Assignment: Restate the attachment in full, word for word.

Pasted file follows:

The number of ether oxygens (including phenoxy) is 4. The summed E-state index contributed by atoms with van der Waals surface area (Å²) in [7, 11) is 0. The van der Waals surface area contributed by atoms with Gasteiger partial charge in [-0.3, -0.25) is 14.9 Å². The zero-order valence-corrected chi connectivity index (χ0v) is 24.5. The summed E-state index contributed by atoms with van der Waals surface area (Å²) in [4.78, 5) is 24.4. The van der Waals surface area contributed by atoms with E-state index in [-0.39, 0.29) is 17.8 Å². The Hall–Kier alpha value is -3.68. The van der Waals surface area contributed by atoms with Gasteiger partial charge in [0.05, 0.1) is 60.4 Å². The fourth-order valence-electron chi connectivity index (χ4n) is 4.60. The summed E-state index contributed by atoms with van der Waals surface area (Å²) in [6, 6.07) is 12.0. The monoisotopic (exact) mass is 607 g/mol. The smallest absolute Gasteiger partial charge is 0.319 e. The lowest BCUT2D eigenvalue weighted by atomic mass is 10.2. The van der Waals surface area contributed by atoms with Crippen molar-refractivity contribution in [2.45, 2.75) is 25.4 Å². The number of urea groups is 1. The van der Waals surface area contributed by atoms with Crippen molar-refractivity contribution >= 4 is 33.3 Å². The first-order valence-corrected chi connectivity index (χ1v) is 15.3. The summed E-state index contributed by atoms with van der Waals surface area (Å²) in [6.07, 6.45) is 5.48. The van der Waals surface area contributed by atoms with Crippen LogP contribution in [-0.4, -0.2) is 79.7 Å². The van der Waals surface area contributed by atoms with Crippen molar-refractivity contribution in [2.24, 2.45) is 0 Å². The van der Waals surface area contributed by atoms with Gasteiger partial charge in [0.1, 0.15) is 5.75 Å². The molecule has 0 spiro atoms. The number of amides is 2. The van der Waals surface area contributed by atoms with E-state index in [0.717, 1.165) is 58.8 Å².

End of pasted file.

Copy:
The number of ether oxygens (including phenoxy) is 4. The summed E-state index contributed by atoms with van der Waals surface area (Å²) in [7, 11) is 0. The van der Waals surface area contributed by atoms with Gasteiger partial charge in [-0.3, -0.25) is 14.9 Å². The zero-order valence-corrected chi connectivity index (χ0v) is 24.5. The summed E-state index contributed by atoms with van der Waals surface area (Å²) in [4.78, 5) is 24.4. The van der Waals surface area contributed by atoms with E-state index in [-0.39, 0.29) is 17.8 Å². The Hall–Kier alpha value is -3.68. The van der Waals surface area contributed by atoms with Gasteiger partial charge in [0.05, 0.1) is 60.4 Å². The fourth-order valence-electron chi connectivity index (χ4n) is 4.60. The summed E-state index contributed by atoms with van der Waals surface area (Å²) in [6, 6.07) is 12.0. The monoisotopic (exact) mass is 607 g/mol. The smallest absolute Gasteiger partial charge is 0.319 e. The lowest BCUT2D eigenvalue weighted by atomic mass is 10.2. The van der Waals surface area contributed by atoms with Crippen molar-refractivity contribution in [2.45, 2.75) is 25.4 Å². The number of urea groups is 1. The van der Waals surface area contributed by atoms with Crippen molar-refractivity contribution >= 4 is 33.3 Å². The first-order valence-corrected chi connectivity index (χ1v) is 15.3. The summed E-state index contributed by atoms with van der Waals surface area (Å²) in [6.07, 6.45) is 5.48. The van der Waals surface area contributed by atoms with Crippen LogP contribution in [-0.4, -0.2) is 79.7 Å². The van der Waals surface area contributed by atoms with Crippen molar-refractivity contribution in [2.24, 2.45) is 0 Å². The van der Waals surface area contributed by atoms with Gasteiger partial charge in [0.1, 0.15) is 5.75 Å². The molecule has 0 spiro atoms. The number of amides is 2. The van der Waals surface area contributed by atoms with E-state index in [0.717, 1.165) is 58.8 Å².